In 2012, James and Deborah Fallows embarked on a journey in their single-engine Cirrus SR22 to explore American life on roads less traveled. Over five years and 100,000 miles later, the husband-and-wife team had flown to dozens of towns and cities across the country, listening to residents beaming with civic pride and witnessing firsthand evidence of economic reinvention. Their journey evolved into Our Towns: A 100,000 Mile Journey Into the Heart of America, a book that examines everything that’s going right in the country.
Exploring places that, on their surface, seem to have more differences than commonalities — Sioux Falls, South Dakota; Eastport, Maine; Allentown, Pennsylvania; and San Bernardino, California, are just a few — the Fallows unearth stories of resilience and creative pursuit.
These towns and cities are not places that pop up on many travel itineraries — which is why they are so often overlooked, James Fallows, a longtime national correspondent for The Atlantic, told NationSwell during a recent conversation. It doesn’t help that the opioid crisis looms large in many economically depressed areas, overwhelming any positive news that might otherwise register on a national scale. But many of these places are not just surviving; they’re thriving, say the Fallowses. While the national narrative has tilted toward chaos over the past few years, Our Towns can be read as a kind of corrective to the pessimism that currently pervades much of American society.
“I think it’s an actual struggle for the future of the country, between everything that is poisonous at the national level and everything that is potentially renewed and healthy at the local level,” James Fallows says. “And we think it matters to have these people who are doing ambitious things locally be known about, and be connected with one another too.”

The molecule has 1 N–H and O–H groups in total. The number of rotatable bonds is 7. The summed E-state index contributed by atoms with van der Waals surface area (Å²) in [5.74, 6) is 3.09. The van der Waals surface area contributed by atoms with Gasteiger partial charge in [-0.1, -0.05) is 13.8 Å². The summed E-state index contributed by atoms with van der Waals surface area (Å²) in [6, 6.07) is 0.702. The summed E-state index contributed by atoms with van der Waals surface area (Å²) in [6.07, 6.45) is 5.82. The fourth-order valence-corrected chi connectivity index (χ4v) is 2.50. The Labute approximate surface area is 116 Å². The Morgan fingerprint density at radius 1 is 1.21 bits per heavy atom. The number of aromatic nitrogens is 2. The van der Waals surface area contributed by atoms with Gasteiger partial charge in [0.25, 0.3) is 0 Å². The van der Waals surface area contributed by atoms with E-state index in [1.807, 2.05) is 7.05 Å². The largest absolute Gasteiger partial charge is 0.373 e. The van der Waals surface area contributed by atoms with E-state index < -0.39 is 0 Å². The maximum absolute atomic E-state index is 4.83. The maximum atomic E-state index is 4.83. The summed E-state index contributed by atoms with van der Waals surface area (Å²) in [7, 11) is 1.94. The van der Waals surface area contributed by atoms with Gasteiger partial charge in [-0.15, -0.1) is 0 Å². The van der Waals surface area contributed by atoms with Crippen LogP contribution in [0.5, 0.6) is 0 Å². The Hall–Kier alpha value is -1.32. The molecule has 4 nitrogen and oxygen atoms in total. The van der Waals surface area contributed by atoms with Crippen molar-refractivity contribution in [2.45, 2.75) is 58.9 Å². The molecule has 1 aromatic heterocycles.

NationSwell: Why did you choose the places you visited? And why not a city like Detroit, which has become something of a poster child for urban renewal?
James Fallows: So Detroit obviously has been on our mind because it’s such a classic case. There has been a fair amount of attention on the Detroit story, and we were looking generally for smaller places. And I say “smaller” rather than “small” partly because we went to a few biggish places like Columbus, Ohio, which is huge, and Pittsburgh, which is significant. But mainly the criteria was, places that weren’t getting much normal media attention, where they’d only be covered if there were some kind of disaster or a political race.

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For their cross-country tour, James and Deborah Fallows visited small towns that have been left out of the media narrative.